What We Treat

Allergy – Environmental-Control Measures

Environmental-control measures

Steps to minimize allergens in the bedroom:

  • Use foam pillows or ones filled with polyethylene terephthalate (Terylene/Dacron) rather than feathers or other alternatives. Wash the pillows regularly.
  • Use fuzz-free cotton or polyethylene terephthalate (Terylene/Dacron) sheets.
  • Vacuum the mattress regularly, then cover it completely with a plastic sheet.
  • Avoid having rugs, curtains and fabric-upholstered chairs. Linoleum or wood floors are better than carpets.
  • Have the room cleaned with a damp dustcloth by a non-sufferer once or twice a week, and avoid going in for three to four hours afterwards.
  • Do not store blankets, wool items or other dust-catchers in the bedroom cupboards, and always keep cupboard doors closed.
  • The bedroom’s doors and windows should shut tightly and remain closed during dust storms or times of high pollen counts.


Steps to minimize allergens in the rest of the house:

  • Ensure that your air-conditioners and humidifiers are cleaned regularly. Replace or wash filters monthly during periods of heavy use.
  • Avoid using room sprays or deodorisers, especially those with strong scents.
  • Leave the house when it is being cleaned.
  • Wash damp areas, such as showers and window sills, regularly to discourage mould growth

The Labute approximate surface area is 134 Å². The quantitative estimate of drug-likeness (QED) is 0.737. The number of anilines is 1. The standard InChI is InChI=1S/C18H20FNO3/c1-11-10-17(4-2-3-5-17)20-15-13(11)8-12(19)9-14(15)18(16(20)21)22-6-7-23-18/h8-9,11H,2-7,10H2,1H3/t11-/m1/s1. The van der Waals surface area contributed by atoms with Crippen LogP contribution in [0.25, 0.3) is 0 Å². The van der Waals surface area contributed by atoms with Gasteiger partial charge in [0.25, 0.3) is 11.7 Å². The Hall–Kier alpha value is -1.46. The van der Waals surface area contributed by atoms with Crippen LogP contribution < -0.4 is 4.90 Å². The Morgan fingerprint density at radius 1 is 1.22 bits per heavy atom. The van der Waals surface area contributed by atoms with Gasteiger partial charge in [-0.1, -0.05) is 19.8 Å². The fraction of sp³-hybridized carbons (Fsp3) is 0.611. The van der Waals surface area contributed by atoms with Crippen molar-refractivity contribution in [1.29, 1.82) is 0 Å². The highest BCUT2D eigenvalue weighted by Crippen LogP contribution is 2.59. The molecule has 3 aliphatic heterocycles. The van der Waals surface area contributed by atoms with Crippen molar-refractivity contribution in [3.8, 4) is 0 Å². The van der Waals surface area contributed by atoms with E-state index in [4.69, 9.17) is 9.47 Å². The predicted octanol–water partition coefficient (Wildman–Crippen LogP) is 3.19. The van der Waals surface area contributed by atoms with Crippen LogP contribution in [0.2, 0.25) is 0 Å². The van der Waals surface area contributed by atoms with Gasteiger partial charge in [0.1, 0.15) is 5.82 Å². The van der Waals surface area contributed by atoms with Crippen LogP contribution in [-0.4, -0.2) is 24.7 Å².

• Don’t let anyone smoke anywhere in your home.
  • Eliminate house plants as they attract dust and mould, and if possible, don’t keep pets indoors.



You may be trying to find answers to these questions, and you have come to the right place! Allergy immunotherapy is a treatment in which a patient is injected with small amounts of an allergen on a regular basis. The doses are slowly increased over time, causing the patient’s immune system to become less and less sensitive to the allergen. This type of therapy is also called “allergy shots.”

When people have allergies, their blood contains high levels of Immunoglobulin E (abbreviated IgE), an allergic antibody. IgE is activated by an allergen (ragweed, cat, dust mites, etc), and then binds itself to “mast” cells (cells involved in allergic reactions) that will then release histamine. Histamine is the chemical directly responsible for your allergy symptoms – sneezing, swelling, allergy cough, congestion, etc.

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